This commentary originally appeared in U-T San Diego on February 8, 2014.

A few days ago, I testified before the California Legislature about Texas’ successful criminal justice reforms. The crime rate in Texas has dropped to 1968 levels while the state recently closed three prisons. In contrast to California, with its federal court-ordered prison population reductions, Texas lawmakers have consciously sought to reduce crime by shifting resources from merely locking criminals up to instead, when appropriate, offering treatment, rehabilitation, and victim restitution.

Properly allocating limited taxpayer resources is a challenge. In California’s case, in the area of criminal justice, it would mean, among other things, beefing up treatment and monitoring of parolees at the local level. Local success in rehabilitation saves the state from paying to imprison nonviolent offenders, preventing many of them from becoming hardened criminals.

Beyond its troubled corrections system, how is California’s government doing? Most Californians have reconciled living in a state that taxes more, spends more, and controls more than is the norm across the nation. “It’s the price we pay to live in paradise,” they rationalize. But are Californians really better off with bigger government?

Texas and California are more alike than either state would care to admit: diverse, vast, and blessed with natural resources. According to the U.S. Census Bureau, the equivalent of 1.76 million people worked full-time for state and local governments in California in 2011. That’s about one government worker for every 21 Californians. But the Lone Star State employs one government worker for every 18 Texans. While Texas has more government workers, California spends more on government — about 44 percent more as a share of the private economy than Texas, while taxing about 42 percent more state income. California pays its government workers far more and provides them with far more costly benefits. California also spends a lot more on welfare.

California and Texas also have widely different spending priorities. There are 12 million more Californians than Texans, but Texas employs more educators, 888,000, compared to California’s 865,000. In fact, only 49 percent of California’s state and local workers are in education vs. 61 percent in Texas. This may help explain the U.S. Department of Education’s recent estimate that 88 percent of Texas high school students graduate vs. 78 percent in California. As for police, fire and corrections employees, Texas has more per capita in every category than does California.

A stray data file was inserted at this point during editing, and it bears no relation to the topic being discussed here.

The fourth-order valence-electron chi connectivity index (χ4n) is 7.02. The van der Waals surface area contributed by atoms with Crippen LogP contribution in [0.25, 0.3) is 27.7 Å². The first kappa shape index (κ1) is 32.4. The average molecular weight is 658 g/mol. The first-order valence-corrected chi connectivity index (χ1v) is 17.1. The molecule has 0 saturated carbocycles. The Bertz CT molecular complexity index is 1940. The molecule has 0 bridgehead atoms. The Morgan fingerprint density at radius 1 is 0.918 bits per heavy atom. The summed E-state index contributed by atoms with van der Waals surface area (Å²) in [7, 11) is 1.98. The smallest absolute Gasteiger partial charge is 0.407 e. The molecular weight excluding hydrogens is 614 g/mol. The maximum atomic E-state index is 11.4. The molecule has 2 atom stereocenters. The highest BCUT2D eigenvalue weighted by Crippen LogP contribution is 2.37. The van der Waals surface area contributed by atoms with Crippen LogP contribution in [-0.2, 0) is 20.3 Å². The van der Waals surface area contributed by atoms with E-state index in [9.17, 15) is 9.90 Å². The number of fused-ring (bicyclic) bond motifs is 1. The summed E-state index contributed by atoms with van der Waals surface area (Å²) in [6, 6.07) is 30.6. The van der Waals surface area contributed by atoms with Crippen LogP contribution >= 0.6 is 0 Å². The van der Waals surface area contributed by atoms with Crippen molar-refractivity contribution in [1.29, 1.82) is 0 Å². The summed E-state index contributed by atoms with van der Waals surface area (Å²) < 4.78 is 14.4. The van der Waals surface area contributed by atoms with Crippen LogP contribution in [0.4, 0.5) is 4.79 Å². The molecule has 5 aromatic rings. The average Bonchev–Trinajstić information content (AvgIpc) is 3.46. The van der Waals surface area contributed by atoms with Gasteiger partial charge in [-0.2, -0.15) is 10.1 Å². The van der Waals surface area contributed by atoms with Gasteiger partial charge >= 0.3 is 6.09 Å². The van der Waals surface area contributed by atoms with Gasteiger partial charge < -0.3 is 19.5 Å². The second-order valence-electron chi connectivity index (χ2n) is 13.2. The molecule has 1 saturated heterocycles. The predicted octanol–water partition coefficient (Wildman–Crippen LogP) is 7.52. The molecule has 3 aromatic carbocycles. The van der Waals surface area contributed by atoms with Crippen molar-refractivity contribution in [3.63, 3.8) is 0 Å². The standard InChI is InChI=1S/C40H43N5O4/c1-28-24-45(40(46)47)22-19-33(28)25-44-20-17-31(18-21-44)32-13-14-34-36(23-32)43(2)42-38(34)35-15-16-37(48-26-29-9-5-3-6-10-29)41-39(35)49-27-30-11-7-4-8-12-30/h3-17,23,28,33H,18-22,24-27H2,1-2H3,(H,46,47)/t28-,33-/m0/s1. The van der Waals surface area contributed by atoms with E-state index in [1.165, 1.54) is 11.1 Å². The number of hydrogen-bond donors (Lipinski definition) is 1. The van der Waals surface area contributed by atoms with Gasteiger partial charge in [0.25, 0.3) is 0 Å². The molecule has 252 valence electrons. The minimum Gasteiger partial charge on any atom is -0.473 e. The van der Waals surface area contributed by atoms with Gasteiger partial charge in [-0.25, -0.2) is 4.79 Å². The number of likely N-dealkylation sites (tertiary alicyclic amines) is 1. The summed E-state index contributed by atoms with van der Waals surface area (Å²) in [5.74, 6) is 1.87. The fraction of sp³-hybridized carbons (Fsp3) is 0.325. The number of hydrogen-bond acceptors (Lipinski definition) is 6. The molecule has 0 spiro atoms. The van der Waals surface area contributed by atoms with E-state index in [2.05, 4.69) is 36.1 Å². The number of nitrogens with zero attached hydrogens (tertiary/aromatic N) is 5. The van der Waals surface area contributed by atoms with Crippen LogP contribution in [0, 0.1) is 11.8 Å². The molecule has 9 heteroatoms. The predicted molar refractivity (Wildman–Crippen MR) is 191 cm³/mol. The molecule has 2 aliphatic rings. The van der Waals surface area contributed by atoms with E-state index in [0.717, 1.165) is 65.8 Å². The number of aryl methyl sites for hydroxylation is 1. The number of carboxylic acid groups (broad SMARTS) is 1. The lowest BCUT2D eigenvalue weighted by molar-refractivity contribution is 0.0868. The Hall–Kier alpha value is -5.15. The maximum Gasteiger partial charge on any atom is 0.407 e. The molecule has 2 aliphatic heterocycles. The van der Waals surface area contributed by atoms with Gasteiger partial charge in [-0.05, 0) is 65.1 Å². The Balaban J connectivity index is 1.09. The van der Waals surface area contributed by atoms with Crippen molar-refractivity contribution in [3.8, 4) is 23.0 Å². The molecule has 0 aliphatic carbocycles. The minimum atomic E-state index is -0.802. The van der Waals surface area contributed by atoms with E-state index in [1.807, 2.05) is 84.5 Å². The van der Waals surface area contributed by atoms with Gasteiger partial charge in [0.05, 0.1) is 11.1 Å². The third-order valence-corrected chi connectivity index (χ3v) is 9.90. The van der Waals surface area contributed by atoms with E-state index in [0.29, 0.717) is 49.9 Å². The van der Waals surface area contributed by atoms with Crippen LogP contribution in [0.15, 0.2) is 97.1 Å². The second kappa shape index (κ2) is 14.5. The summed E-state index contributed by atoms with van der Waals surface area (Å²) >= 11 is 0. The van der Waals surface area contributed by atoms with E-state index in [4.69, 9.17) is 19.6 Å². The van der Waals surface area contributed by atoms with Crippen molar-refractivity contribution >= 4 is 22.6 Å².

While California skimps on teachers, police and parole officers, it splurges on regulators and bureaucrats. Some 12 percent of California’s bureaucracy is engaged in the business of minding your business or in administrative overhead, twice the percentage in Texas. California employs 60 percent more regulators and bureaucrats per capita than Texas. An official study found that the cost of California’s myriady regulations came to $134,000 per year for the average small business. Statewide regulatory compliance costs were estimated at four times the amount spent every year in the general budget. Add this to California’s tax burden and is it any wonder that Texas is the No. 1 state of destination for Californians leaving the state?

Do Californians get a good return on their tax dollar “investment”? California’s vaunted highway system was rated the nation’s fourth worst. California has the highest poverty rate, according to a new census calculation that takes into account the cost of living and the value of government benefits. On a proportional basis, California has 45 percent more people in poverty than Texas. And, among the eight biggest states, the U.S. Department of Education rates California as having the poorest results in national standardized math and reading tests while Texas scores above average.

Alexis de Tocqueville warned that the threat to America wasn’t hard tyranny; rather, it was the soft tyranny of “a network of small complicated rules” driven by good intent. Factoring in taxes, spending, and the regulatory burden, California has the nation’s second-highest level of soft tyranny after New York. Texas has the least burdensome government.

The 10 states with the smallest government footprint saw an average of 64 percent higher private economic growth from 2002 to 2012 than the 10 with the biggest government. In the past two years, Texas’ per capita output surpassed California’s. Federal soft tyranny levels in recent years surged past the record high hit in 1980; is it any wonder the national economy is sluggish?

Perhaps if California hired more teachers and fewer regulators it would see prosperity on a Texas scale.

DeVore is vice president of policy at the Texas Public Policy Foundation and served in the California Legislature from 2004 to 2010. He is the author of “The Texas Model: Prosperity in the Lone Star State and Lessons for America — 2014 Edition.”

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